BOOK OF REFLECTIONS – Chapter II: Unfold the Future

BOOK OF REFLECTIONS - Chapter II: Unfold the Future
  • 6.5/10
    BOOK OF REFLECTIONS - Chapter II: Unfold the Future - 6.5/10


Lion Music
Release date: November 24, 2006

User Review
0/10 (0 votes)

Lion Music has become a constant when it comes to Progressive, Melodic, and Neoclassical Metal. With surprising regularity, new albums are released from bands that never fail to exhibit a certain strength in composing, and definitely know how to handle their instruments. The average quality of a Lion release is quite astonishing, especially when one takes into consideration that there are about three outputs per month. A fan of said styles is normally safe in picking up (almost) any of their albums — of course, since they typically sail the same seas, this goes entirely the other way for fans of other genres. But, it’s a very commendable thing, to find a label that is absolutely reliable in every aspect. You’ve got to tip your hat for that.

Truth be told, this Book Of Reflections album is again a top release. That is not surprising at all when one looks at the musicians: Book Of Reflections is officially marked a Lion Music artists’ all-star project, and Chapter II – Unfold The Future is, as hinted, the second release. Mastermind Lars Eric Mattsson has composed and mixed every track, so it seems like it could be one of his solo albums with some guests. If one is familiar with Mattsson’s releases, this fact shines through more than occasionally, so the album would not stand out much if it had his name on the cover instead of Book Of Reflections. As a side note, Mattsson’s 2003 release, Power Games, that reminds occasionally of Ayreon’s ingenious Star One project, and features Lance King (Balance Of Power, Pyramaze), or last year’s War with singer Mark Boals (Ex-Malmsteen, Ring Of Fire), are good starts to begin your journey into his works if you do not know Mattsson already.

But back to the musicians … here is a list of artists who contributed to the album:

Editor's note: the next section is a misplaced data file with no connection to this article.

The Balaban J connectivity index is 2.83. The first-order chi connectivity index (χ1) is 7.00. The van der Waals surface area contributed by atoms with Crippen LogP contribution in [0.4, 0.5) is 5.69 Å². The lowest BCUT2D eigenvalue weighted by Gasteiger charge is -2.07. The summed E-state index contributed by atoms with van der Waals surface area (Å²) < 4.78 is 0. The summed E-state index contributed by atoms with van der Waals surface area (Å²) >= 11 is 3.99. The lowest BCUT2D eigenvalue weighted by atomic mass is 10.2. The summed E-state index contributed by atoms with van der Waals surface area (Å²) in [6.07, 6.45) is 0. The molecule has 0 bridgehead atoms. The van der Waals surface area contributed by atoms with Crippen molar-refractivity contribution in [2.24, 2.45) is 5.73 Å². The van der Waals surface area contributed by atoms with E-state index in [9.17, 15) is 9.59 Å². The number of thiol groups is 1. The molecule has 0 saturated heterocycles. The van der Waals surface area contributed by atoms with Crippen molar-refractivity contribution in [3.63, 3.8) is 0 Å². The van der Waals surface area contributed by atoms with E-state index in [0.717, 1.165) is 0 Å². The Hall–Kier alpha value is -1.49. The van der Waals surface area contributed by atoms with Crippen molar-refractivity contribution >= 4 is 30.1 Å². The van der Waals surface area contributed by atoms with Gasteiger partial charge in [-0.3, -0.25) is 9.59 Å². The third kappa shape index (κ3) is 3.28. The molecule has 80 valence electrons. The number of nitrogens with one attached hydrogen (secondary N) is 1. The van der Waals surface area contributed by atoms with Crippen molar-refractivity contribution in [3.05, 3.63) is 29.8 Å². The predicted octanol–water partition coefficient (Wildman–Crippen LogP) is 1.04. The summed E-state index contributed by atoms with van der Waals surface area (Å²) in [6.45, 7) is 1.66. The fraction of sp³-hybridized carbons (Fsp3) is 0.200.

Lars Eric Mattsson – guitars, bass, keyboards, vocals
Björn Jansson (Tears Of Anger/Beyond Twilight) – vocals on three tracks
Martin LeMar (Tomorrow’s Eve) – vocals on three tracks
Anand Mahangoe (Sphere Of Souls) – guitar solo
Mistheria (Bruce Dickinson) – keyboard solo
Eddie Sledgehammer (Beyond Twilight/Condition Red/Vision) – drums

However, what difference does it make if it is called Book Of Reflections or Mattsson as long as the songs are of such a quality! Mattsson takes it often slightly straighter than he averagely does solo, and that makes the album more accessible. At times, the album positively reminds of Rainbow or Axel Rudi Pell as in “Ashes To Ashes” or the opening title track, but Mattsson’s favor for breaks and interludes is always apparent. “Free My Soul” is a very good example of that since it would be a straight, speedy song if composed by somebody else. But not here -– a few short disharmonies, unexpected pace, key changes and/or vocal interludes interrupt the song before it continues on its journey through one’s ears and into his feet.

That habit shines through frequently throughout the CD, be it in fast tracks or slower tunes. And, since he plays most instruments himself, it is quite common that the guitar gives way to a dominant keyboard for extravagant solos like in “Make Sure You Don’t Fall.”

All that seems to be less convincing in written form — one just has to listen to the weird beginning of “Deep Inside” or the cool vibe of “Got To Get Low” to be able to understand the variety exhibited here, limited as it may be within the genre chosen and never left, which does not even shy aways from a straight ballad, “Blink Of An Eye,” and a last song called “Love Conquers All,” which is based on rather strange keyboard play that almost sounds off key. And, after just over three minutes, it plunges into a guitar solo followed by a keyboard solo — and everything continues to sound slightly off key, but still it all fits and makes an interesting composition.

If one finds any negative points at all, it is that Lars Mattsson, while being a good singer with a bit too much vibrato in his voice, is only the third best vocalist on the album. But, that is only due to the fact that the other two, Björn Jansson and Martin LeMar, are just so incredibly good.


  • Frank Jaeger

    Frank was a reviewer here at Metal Express Radio, based out of Bavaria, Germany. He has worked in the games industry for more than 20 years, now on the manufacturing side, before on the publishing end. Before this, he edited and handled the layout for a city mag in northern Germany ... maybe that is why he love being part of anything published. Frank got hooked on Metal at the age of 14 when a friend introduced him to AC/DC. They were listening to The Beatles, Madness, and The Police, and he decided they should move on. Well, they did, Back in Black became Frank's first Metal album, and since Germany is reasonably close to England, they had some small New Waves Of British Heavy Metal washing up on their shores: Tygers Of Pan Tang, Samson, Gillan, Iron Maiden, Saxon, Sweet Savage, Diamond Head, etc. If he had to pick his favorite styles, Prog and Power Metal would be at the top of the list.

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